Patients who suffer a heart attack on weekends and off hours are more likely to die than those stricken during working hours, according to a study in BMJ (formerly the British Medical Journal).
Researchers conducted a metaanalysis of nearly 50 studies done from 2001 to 2013 and including about 2 million patients. Portions of the patient cohort stretch back to 1987.
The authors discuss ST-elevation myocardial infarction (STEMI) and door-to-balloon time—that is, the time between presentation and receiving percutaneous coronary intervention. The door-to-balloon time should be 90 minutes or less.
“Patients who presented during off-hours were less likely to receive percutaneous coronary intervention within 90 minutes than were those who presented during regular hours,” states the study (“Off-Hour Presentation and Outcomes in Patients With Acute Myocardial Infarction: Systemic Review and Meta-Analysis”).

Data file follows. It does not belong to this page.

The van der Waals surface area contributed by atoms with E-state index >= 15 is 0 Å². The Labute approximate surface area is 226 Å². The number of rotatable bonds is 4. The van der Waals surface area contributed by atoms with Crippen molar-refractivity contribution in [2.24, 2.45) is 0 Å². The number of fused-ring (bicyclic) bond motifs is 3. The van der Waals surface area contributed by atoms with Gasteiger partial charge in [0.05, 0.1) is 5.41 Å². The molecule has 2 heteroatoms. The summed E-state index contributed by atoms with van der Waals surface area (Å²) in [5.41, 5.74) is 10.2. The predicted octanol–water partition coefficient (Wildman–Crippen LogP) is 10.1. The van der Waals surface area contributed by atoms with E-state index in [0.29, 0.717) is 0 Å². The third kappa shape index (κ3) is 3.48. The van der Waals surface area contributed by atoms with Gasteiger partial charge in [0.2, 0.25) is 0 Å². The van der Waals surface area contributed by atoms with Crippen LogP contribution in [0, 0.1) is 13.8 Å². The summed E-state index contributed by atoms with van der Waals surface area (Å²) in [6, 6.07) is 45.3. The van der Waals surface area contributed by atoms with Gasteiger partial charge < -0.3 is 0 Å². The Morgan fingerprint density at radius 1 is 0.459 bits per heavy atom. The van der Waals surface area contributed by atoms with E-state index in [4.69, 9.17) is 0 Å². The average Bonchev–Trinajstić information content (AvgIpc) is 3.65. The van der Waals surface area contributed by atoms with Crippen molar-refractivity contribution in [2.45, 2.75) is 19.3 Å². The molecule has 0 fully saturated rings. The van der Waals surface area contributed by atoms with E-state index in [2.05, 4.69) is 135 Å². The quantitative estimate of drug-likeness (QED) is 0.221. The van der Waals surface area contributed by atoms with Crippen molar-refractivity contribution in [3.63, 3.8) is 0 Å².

The study notes that “higher mortality during off-hours was seen for both in-hospital and 30-day mortality.”
The research was done in the United States, Canada, and Europe. One in 20 in-hospital deaths, or 1 in 29 deaths within 30 days after admission, could be prevented if the higher mortality during off-hours was resolved, the authors contend.
They add that “the 15-minute increase in door-to-balloon time observed during off-hours could increase mortality by as much as 10%–25%, assuming linearity between door-to-balloon time and mortality.”
The difference in outcomes “is likely associated with availability of cardiologists, support staff for the cardiac catheterization laboratory, or both,” the study says.
In addition, 24-hour-a-day cardiology service isn’t available everywhere. Many hospitals have to assemble on-call staff to get cardiac units up and running during off hours.